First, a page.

Social media is where brands and people alike want to see and be seen. It’s a place where you can establish a community of raving fans, a voice unique to your brand and an identity that is unmistakably yours.
Maybe you’ve noticed certain brands doing it well, like Wendy’s with their sassy, sharp-tongued tweets that people enjoy so much they’ll even request a roast.
I've seen newborns with better facial hair. 😉
— Wendy's (@Wendys) February 12, 2020
Or perhaps you’re inspired by Casper’s multi-channel marketing “snoozefest” on Youtube, IGTV and even Spotify.
The top brands on social all have something in common: consistency. The foundation for that consistency comes from a strong social media style guide. As you continue to grow online and in your chosen industry, your style guide will determine how you want people to identify you and what you can do to maintain a cohesive presence.
A style guide is also a surefire way to keep your team on the same page. Social team members are only human, so mistakes happen, but a style guide can save you from some slip-ups and iron out any confusion about your brand’s dos and don’ts.
If you’ve been wanting to put together a social media style guide but aren’t sure where to start, keep reading. You’ll learn why a style guide is crucial for your brand, as well as the key components you should include.
What is a social media style guide & why do you need one?
A social media style guide is the go-to source for how your brand appears and acts on social. It informs your approach to multi-channel content, which in turn shapes what people think of when they hear your name, what they tell others about your brand and how you make them feel.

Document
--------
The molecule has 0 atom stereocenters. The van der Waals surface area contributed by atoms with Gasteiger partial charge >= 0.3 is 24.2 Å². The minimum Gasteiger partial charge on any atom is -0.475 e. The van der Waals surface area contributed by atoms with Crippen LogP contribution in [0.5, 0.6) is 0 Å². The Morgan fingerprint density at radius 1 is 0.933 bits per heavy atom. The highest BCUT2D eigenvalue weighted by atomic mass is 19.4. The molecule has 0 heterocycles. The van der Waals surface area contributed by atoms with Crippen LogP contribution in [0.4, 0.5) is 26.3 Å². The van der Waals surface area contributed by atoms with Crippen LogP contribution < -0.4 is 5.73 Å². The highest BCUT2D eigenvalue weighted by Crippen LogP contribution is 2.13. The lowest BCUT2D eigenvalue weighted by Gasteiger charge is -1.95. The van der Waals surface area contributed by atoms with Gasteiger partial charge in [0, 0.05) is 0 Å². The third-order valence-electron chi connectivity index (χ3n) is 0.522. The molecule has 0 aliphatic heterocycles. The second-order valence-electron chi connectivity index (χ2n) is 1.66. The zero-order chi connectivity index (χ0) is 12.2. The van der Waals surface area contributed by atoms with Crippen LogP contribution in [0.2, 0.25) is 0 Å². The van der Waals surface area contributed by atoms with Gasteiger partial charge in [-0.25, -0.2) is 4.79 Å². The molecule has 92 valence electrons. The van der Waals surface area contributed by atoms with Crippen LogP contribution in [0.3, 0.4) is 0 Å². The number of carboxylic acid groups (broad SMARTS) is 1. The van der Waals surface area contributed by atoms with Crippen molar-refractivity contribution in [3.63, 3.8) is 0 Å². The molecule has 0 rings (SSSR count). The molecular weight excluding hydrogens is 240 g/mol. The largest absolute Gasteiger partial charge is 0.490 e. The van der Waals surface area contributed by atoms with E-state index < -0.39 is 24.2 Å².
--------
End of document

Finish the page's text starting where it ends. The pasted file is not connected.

It’s important to note that a social media style guide is not the same as your social media marketing strategy. Your strategy will consist of more of the tactical information such as what and how often you publish in order to reach you’ll reach your social media goals. Your style guide breaks down how those actions should be represented and conveyed in terms of brand voice. For example, your social media strategy might detail the type of content you plan to publish, whereas your style guide would explain how that content should look when it’s shared.
If you’ve ever seen a brand’s social feed and it looks and feels like it’s managed by 10 different people, chances are they don’t have a style guide in place. No matter how many people handle your profiles, the tone and appearance of every Tweet, Facebook post or Instagram caption should align with the brand you’ve worked so hard to create.
For instance, Dove is all about shattering beauty stereotypes and empowering people of all ages, races and ethnicities to feel comfortable in their skin. Their messaging on all of their profiles reflects this belief. From their human-focused visuals to the uplifting tone of their posts and hashtags, all their actions are aligned.
DeAndre Arnold wears his hair his way. We’re so proud to have helped him get red-carpet ready for this big night. Stories like his are why we support #TheCrownAct. Sign our petition to help end hair discrimination nationwide at https://t.co/23uQxWgIIO. #MyHairMyWay pic.twitter.com/7xoBiX1nyi